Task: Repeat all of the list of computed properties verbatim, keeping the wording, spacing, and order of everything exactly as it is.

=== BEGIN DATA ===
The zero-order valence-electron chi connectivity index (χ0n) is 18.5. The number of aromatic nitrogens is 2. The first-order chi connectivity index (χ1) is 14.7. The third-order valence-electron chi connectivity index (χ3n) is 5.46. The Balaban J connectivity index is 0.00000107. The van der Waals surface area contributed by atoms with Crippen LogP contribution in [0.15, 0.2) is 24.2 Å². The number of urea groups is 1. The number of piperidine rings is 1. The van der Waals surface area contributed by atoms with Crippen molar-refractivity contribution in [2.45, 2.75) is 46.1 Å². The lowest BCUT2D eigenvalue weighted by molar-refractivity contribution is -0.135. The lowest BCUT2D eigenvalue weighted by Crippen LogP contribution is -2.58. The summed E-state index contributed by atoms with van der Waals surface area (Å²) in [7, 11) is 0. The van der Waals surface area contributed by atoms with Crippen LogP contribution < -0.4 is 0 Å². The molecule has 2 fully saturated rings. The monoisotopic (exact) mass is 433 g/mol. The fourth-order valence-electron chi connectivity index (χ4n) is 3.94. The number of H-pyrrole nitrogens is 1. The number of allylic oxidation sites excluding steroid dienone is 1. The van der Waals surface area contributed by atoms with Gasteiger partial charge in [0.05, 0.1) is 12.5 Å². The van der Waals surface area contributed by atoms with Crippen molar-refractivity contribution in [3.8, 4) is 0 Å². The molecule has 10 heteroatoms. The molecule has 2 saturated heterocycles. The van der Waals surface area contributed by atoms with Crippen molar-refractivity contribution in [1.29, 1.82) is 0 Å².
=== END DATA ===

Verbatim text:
The zero-order valence-electron chi connectivity index (χ0n) is 18.5. The number of aromatic nitrogens is 2. The first-order chi connectivity index (χ1) is 14.7. The third-order valence-electron chi connectivity index (χ3n) is 5.46. The Balaban J connectivity index is 0.00000107. The van der Waals surface area contributed by atoms with Crippen LogP contribution in [0.15, 0.2) is 24.2 Å². The number of urea groups is 1. The number of piperidine rings is 1. The van der Waals surface area contributed by atoms with Crippen molar-refractivity contribution in [2.45, 2.75) is 46.1 Å². The lowest BCUT2D eigenvalue weighted by molar-refractivity contribution is -0.135. The lowest BCUT2D eigenvalue weighted by Crippen LogP contribution is -2.58. The summed E-state index contributed by atoms with van der Waals surface area (Å²) in [7, 11) is 0. The van der Waals surface area contributed by atoms with Crippen LogP contribution < -0.4 is 0 Å². The molecule has 2 fully saturated rings. The monoisotopic (exact) mass is 433 g/mol. The fourth-order valence-electron chi connectivity index (χ4n) is 3.94. The number of H-pyrrole nitrogens is 1. The number of allylic oxidation sites excluding steroid dienone is 1. The van der Waals surface area contributed by atoms with Gasteiger partial charge in [0.05, 0.1) is 12.5 Å². The van der Waals surface area contributed by atoms with Crippen molar-refractivity contribution in [3.8, 4) is 0 Å². The molecule has 10 heteroatoms. The molecule has 2 saturated heterocycles. The van der Waals surface area contributed by atoms with Crippen molar-refractivity contribution in [1.29, 1.82) is 0 Å².